The united nations

The United Nations

  • The United Nations was established on 24 October 1945 by 51 countries committed to preserving peace through international cooperation and collective security. Today, nearly every nation in the world belongs to the UN: membership totals 191 countries

  • The UN has four purposes: to maintain international peace and security; to develop friendly relations among nations; to cooperate in solving international problems and in promoting respect for human rights; and to be a centre for harmonizing the actions of nations.

Organs of the un

Organs of the UN

  • The United Nations has six main organs. Five of them — the General Assembly, the Security Council, the Economic and Social Council, the Trusteeship Council and the Secretariat — are based at UN Headquarters in New York. The sixth, the International Court of Justice, is located at The Hague in the Netherlands.

General assembly

General Assembly

  • All UN Member States are represented in the General Assembly — a "parliament of nations" which meets to consider the world's most pressing problems.

  • Each Member State has one vote. Decisions on such key issues as international peace and security, admitting new members and the UN budget are decided by two-thirds majority. Other matters are decided by simple majority

Security council

Security Council

  • The UN Charter gives the Security Council primary responsibility for maintaining international peace and security. The Council may convene at any time, whenever peace is threatened. Under the Charter, all Member States are obligated to carry out the Council's decisions.

  • There are 15 Council members. Five of these — China, France, the Russian Federation, the United Kingdom and the United States — are permanent members. The other 10 are elected by the General Assembly for two-year terms

Security council decisions

Security Council Decisions

  • Decisions of the Council require nine yes votes. Except in votes on procedural questions, a decision cannot be taken if there is a no vote, or veto, by a permanent member.

  • The Council can take measures to enforce its decisions. It can impose economic sanctions or order an arms embargo. On rare occasions, the Council has authorized Member States to use "all necessary means," including collective military action, to see that its decisions are carried out.

Korean war

Korean War



  • In the early 1900’s Korea was ruled by Japan. At the end of WW II, Soviet and American troops pushed the Japanese out of Korea.

  • A boundary was set up at the 38th Parallel (38 degrees North latitude) to separate the American occupation forces in Southern Korea from the Soviet forces in Northern Korea.

  • The United Nations tried to unite the country, but failed.

  • In 1948, North and South Korea set up different governments.

  • The US and Soviets withdrew their troops, each leaving behind an army they had trained and supplied.

  • North Korea adopted Communism while South Korea adopted a republican form of government.

Start of war

Start of War

  • On June 25, 1950, the North Korean army invaded South Korea.

  • President Truman pledged American aid to South Korea.

  • The UN Security Council met and called on UN members to furnish all possible assistance to South Korea.

  • 19 UN member nations contributed to the effort, but the major burden was on the US.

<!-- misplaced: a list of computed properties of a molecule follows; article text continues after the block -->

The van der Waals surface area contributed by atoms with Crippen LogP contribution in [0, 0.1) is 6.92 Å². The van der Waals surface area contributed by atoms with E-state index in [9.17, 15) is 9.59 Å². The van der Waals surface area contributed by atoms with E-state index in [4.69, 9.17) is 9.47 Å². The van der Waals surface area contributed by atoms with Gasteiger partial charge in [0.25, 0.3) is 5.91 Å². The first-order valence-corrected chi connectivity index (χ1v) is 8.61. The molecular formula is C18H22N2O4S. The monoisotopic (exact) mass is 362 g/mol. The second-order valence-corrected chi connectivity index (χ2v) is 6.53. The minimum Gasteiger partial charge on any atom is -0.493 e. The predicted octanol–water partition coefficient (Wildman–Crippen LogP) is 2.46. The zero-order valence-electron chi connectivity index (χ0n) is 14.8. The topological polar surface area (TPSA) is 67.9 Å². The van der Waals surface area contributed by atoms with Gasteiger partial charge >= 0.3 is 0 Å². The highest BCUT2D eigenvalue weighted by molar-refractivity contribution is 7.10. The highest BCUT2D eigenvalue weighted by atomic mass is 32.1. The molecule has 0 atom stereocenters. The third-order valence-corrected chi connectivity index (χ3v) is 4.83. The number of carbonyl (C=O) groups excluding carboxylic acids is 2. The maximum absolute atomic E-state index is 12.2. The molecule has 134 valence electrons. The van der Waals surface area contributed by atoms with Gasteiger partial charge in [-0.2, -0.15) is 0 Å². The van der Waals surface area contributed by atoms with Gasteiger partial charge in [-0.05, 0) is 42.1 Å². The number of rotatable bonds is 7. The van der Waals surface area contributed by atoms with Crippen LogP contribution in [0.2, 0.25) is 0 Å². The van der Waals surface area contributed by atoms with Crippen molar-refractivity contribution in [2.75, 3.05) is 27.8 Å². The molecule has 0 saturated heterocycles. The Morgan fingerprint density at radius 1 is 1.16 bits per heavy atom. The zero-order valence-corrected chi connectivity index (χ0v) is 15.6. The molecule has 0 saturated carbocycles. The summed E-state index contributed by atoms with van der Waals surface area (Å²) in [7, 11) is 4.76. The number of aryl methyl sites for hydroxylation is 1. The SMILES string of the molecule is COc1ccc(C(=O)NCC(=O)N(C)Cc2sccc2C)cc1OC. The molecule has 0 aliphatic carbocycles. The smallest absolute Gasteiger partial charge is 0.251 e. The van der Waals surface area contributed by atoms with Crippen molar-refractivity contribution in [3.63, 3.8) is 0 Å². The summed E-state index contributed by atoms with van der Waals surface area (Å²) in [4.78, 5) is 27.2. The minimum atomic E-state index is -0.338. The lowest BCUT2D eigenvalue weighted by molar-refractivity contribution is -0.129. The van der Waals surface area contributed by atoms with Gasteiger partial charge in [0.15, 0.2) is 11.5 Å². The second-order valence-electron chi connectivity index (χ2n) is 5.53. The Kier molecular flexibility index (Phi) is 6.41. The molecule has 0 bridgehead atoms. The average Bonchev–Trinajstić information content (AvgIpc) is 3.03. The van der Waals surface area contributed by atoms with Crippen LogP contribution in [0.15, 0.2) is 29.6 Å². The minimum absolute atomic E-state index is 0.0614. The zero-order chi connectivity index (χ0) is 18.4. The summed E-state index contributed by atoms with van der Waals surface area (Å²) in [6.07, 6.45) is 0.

Harry truman administration domestic and foreign policy

  • In early August, 1950, General MacArthur and the UN troops and South Koreans were backed up in Pusan in southwest Korea.

  • On September 15, 1950, MacArthur staged a daring seaborne attack on Inchon and moved eastward recapturing the capital of Seoul, South Korea.

  • The North Koreans found themselves trapped and began to break apart.

  • Thousands surrendered and the rest retreated into North Korea

Inchon invasion

Inchon Invasion

Invasion of north korea

Invasion of North Korea

  • MacArthur’s forces followed them into North Korea.

  • By November, 1950, The UN Troops were at the Yalu River (boundary between North Korea and the People’s Republic of China).

  • Unfortunately, MacArthur had made several mistakes.

  • He was sure the Chinese would not enter the war on the side of the North Koreans and had, as a result, left his army too spread out and short on provisions.

Chinese entry

Chinese Entry

  • In late November, 1950, Chinese “volunteers” crossed the border and reinforced the North Koreans and pushed the UN forces back to the 38th Parallel.

  • With the entry of the Chinese into the war, MacArthur wanted to blockade China and begin bombing it.

  • In January, 1951, Truman ordered MacArthur to fortify the defensive line at the 38th Parallel and NOT to attack China.

Truman fires macarthur

Truman fires MacArthur

  • MacArthur refused to accept Truman’s orders and attempted to appeal to Congress over the President’s head.

  • As a result, Truman replaced MacArthur with General Matthew Ridgway.

  • MacArthur returned to the US as a hero.

  • A ticker tape parade was held in NYC and MacArthur was invited to speak to Congress.

  • Many Americans viewed Truman with contempt.

  • Some Congressmen pondered the possibility of impeaching Truman.

Stalemate and armistice

Stalemate and Armistice

  • After January, 1951, the war reached a stalemate.

  • Peace talks started in July, 1951.

  • Finally on July 27, 1953, North Korea and the United Nations signed an armistice agreement.

  • This recognized the permanent division of Korea into two separate countries.

Harry truman administration domestic and foreign policy

  • The Korean War lasted three years.

  • 33,629 Americans died in the “police action.”

  • The war was unpopular in the US.

  • This war was our first experience with a “limited war.”

Korean war1

Korean War